Sexy MF says things related to game programming on Linux, and tells you why you shouldn’t learn C!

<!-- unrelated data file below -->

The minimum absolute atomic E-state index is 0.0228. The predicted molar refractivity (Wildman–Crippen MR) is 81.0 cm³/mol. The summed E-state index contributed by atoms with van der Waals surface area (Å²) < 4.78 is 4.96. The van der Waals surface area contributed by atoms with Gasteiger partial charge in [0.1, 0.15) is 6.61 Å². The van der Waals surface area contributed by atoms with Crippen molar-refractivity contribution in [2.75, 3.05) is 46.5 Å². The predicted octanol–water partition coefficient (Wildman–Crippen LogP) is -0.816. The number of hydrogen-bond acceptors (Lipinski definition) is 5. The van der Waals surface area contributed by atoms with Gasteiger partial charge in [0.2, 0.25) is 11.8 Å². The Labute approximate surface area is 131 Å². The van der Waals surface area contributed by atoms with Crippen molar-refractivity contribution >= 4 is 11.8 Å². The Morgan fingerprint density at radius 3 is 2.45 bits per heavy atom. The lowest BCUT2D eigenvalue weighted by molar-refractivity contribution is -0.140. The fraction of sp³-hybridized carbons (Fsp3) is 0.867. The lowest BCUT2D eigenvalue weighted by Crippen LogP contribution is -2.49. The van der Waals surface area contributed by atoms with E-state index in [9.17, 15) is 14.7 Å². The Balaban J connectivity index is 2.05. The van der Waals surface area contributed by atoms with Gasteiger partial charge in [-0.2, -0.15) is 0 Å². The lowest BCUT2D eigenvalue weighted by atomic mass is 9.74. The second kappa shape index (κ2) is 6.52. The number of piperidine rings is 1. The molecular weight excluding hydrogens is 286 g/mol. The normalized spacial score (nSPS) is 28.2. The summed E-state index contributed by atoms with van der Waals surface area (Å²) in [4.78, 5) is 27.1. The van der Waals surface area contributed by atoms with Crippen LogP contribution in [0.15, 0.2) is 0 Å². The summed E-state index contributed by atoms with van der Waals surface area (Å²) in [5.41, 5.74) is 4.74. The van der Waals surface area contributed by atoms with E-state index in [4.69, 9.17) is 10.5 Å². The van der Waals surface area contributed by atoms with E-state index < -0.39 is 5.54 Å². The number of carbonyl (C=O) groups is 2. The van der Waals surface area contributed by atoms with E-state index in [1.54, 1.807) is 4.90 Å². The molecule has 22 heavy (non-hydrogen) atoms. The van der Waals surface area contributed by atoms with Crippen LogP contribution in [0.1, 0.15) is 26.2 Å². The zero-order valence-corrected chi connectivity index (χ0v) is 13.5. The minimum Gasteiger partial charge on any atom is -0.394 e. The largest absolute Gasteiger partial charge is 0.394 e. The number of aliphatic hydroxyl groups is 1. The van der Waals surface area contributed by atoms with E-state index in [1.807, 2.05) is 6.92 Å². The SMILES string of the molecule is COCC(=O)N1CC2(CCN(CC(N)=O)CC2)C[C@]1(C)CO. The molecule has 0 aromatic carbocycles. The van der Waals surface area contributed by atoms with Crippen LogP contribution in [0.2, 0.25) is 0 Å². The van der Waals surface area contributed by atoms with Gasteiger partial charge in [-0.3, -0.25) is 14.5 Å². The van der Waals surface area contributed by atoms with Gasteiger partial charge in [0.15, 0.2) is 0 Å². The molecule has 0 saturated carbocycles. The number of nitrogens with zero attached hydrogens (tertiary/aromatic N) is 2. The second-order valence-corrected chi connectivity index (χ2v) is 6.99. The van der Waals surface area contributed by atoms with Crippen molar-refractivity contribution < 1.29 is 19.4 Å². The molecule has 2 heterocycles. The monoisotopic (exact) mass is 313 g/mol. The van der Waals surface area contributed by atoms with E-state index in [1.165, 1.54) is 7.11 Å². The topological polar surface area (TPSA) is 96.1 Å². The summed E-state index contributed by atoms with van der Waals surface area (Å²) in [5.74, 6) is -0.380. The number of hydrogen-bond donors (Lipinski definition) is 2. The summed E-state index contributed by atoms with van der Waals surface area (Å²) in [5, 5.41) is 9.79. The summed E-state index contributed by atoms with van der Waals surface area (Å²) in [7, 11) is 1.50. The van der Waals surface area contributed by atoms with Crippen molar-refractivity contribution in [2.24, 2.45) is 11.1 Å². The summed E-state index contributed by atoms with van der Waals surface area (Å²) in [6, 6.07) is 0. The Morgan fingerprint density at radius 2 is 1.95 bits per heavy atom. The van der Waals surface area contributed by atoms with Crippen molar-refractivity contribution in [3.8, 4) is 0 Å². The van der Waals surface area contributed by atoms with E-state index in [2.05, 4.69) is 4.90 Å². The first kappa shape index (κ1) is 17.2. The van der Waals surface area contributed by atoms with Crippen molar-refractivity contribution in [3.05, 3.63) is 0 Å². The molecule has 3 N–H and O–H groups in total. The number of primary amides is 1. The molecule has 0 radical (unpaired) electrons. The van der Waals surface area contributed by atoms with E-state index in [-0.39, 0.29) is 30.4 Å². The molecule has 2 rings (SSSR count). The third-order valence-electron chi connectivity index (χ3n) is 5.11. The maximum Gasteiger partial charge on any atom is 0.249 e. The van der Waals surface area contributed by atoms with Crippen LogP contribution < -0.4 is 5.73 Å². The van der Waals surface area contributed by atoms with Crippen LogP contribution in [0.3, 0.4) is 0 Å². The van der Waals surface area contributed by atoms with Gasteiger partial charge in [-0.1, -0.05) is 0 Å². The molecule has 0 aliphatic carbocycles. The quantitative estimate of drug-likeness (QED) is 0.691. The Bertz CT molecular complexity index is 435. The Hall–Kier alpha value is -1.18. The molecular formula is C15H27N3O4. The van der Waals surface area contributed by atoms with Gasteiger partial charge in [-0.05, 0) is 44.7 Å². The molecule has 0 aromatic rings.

OK, first things first – you should go to , and search out Exolon in the “Infoseek” search engine that they have there, and play it. Why? Well, as it turns out, it’s author, Raffaele Cecco took somewhat of a similar journey to mine in his programming life – he graduated from the world of Z80 assembly language on the Spectrum to Javascript (though I have seen his name on the credits of a DOS game from sometime in the middle, one in fact, that I downloaded from much later), and has written an excellent book on the subject called “Supercharged Javascript Graphics”. I highly recommend you check this book out. In it, amongst other things, he develops a complete Space Invaders-ish game, replete with the entire source – an excellent educational adventure for you, the reader. Now, if you have played retro games on emulators, you may not have let matters rest there of course, and even besides that – you may also be familiar with the commercial console and PC games of today. And you might just have the urge to make the kind of things that you see your friends playing, and see in game parlours and so on, by using, say for example, things like PlayCanvas. Now, I myself have never tried PlayCanvas, but in true hacker spirit, I would like to warn you against this. There is nothing wrong with starting simple, and working your way up, so that you know every inch of what your program is doing, start to finish. However, the first Doom, for example, was released in 1993, so if you have to start from there and rise up through to the ranks of the game programming elite of today, well, I guess, life is not that long. However, using some type of readymade “game maker” program which spits out code for you is really, meant for small children, not YOU, the eleet hacker! This is something I’ve devoted some thought to, and well, really, there’s no easy answer to this – you’ll need to strike a balance between being a True Hacker, and…….. well, wowing the young audience of today, and commercial success. To make things easier for you, there is the the fact that mobile games exist, which, depending on hardware model can be fairly simplistic, at times not much more sophisticated than a Spectrum game. To start off this exciting journey of yours, let me recommend this next book, which is one of my most favourite programming books of all time – Michael Abrash’s Graphics Programming Blackbook. Michael worked with John Carmack on Quake, then worked at Valve, and today is at Facebook working on Oculus Rift – type stuff, and in fact was kind enough to reply to an email I sent him after tracking him down on the web some time back, matter of fact, we had a little chat. In the book (which has a foreward written by Mr. Carmack himself), Michael details graphics development starting from pixels to lines to polygons right through to the techniques used by the Quake engine, and makes a sometimes heavy subject easy by peppering the text with anecdotes taken from his own life (you’ll love the story about Bert!). It’s a DOS era book, and a lot of the material is obsolete by now (how to abuse your VGA card is dealt with in excruciating detail), and is simply inapplicable to you since Linux, as a protected mode OS, will restrict you from doing a lot of the the things mentioned there. However, if you’re insane, and want to get hold of an old 486 or P-I from somewhere, and install DOS and some programming tools to try out some of the stuff talked about, well, I guess you’ll be the one writing this column next! Just to point out, you’ll need about a Class 11 level maths background, if you’re younger than that, well, Khan Academy’s your friend! Don’t let me stop you! To make matters unbelievably wonderful, the entire book is available for FREE! Not as a pirated edition, but because Michael actually believes in sharing his knowlege, for the good of the community. Sounds amazing, right? Go here: .